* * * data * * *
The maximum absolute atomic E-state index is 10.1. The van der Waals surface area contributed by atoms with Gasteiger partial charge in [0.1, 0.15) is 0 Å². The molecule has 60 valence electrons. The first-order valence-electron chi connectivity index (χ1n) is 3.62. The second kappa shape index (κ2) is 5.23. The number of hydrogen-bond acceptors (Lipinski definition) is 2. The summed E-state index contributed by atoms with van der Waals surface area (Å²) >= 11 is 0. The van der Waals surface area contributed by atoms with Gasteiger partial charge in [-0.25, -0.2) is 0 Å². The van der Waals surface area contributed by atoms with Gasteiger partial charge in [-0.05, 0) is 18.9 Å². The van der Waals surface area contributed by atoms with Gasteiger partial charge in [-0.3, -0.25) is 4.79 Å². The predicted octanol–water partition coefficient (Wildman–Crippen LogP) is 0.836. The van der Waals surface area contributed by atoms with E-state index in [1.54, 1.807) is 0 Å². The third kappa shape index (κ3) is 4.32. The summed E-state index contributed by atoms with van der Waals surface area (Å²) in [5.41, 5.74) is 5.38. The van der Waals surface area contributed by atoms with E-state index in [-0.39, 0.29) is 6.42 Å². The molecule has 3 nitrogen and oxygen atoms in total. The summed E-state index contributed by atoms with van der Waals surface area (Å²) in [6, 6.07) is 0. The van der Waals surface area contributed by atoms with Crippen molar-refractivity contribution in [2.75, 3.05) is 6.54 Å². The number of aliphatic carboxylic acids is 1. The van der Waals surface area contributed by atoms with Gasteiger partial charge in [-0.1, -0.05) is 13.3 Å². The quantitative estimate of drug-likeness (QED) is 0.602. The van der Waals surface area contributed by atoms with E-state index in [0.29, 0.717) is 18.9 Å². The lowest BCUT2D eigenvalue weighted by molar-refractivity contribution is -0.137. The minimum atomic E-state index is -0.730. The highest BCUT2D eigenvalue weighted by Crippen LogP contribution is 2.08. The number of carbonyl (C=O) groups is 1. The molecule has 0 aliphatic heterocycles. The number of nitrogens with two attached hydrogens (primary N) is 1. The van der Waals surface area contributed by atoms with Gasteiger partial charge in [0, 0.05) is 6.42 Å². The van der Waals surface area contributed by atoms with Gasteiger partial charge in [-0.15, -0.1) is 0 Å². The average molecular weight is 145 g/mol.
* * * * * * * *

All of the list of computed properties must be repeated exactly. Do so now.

The maximum absolute atomic E-state index is 10.1. The van der Waals surface area contributed by atoms with Gasteiger partial charge in [0.1, 0.15) is 0 Å². The molecule has 60 valence electrons. The first-order valence-electron chi connectivity index (χ1n) is 3.62. The second kappa shape index (κ2) is 5.23. The number of hydrogen-bond acceptors (Lipinski definition) is 2. The summed E-state index contributed by atoms with van der Waals surface area (Å²) >= 11 is 0. The van der Waals surface area contributed by atoms with Gasteiger partial charge in [-0.25, -0.2) is 0 Å². The van der Waals surface area contributed by atoms with Gasteiger partial charge in [-0.05, 0) is 18.9 Å². The van der Waals surface area contributed by atoms with Gasteiger partial charge in [-0.3, -0.25) is 4.79 Å². The predicted octanol–water partition coefficient (Wildman–Crippen LogP) is 0.836. The van der Waals surface area contributed by atoms with E-state index in [1.54, 1.807) is 0 Å². The third kappa shape index (κ3) is 4.32. The summed E-state index contributed by atoms with van der Waals surface area (Å²) in [5.41, 5.74) is 5.38. The van der Waals surface area contributed by atoms with E-state index in [-0.39, 0.29) is 6.42 Å². The molecule has 3 nitrogen and oxygen atoms in total. The summed E-state index contributed by atoms with van der Waals surface area (Å²) in [6, 6.07) is 0. The van der Waals surface area contributed by atoms with Crippen molar-refractivity contribution in [2.75, 3.05) is 6.54 Å². The number of aliphatic carboxylic acids is 1. The van der Waals surface area contributed by atoms with Gasteiger partial charge in [-0.1, -0.05) is 13.3 Å². The quantitative estimate of drug-likeness (QED) is 0.602. The van der Waals surface area contributed by atoms with E-state index in [0.29, 0.717) is 18.9 Å². The lowest BCUT2D eigenvalue weighted by molar-refractivity contribution is -0.137. The minimum atomic E-state index is -0.730. The highest BCUT2D eigenvalue weighted by Crippen LogP contribution is 2.08. The number of carbonyl (C=O) groups is 1. The molecule has 0 aliphatic heterocycles. The number of nitrogens with two attached hydrogens (primary N) is 1. The van der Waals surface area contributed by atoms with Gasteiger partial charge in [0, 0.05) is 6.42 Å². The van der Waals surface area contributed by atoms with Gasteiger partial charge in [-0.15, -0.1) is 0 Å². The average molecular weight is 145 g/mol.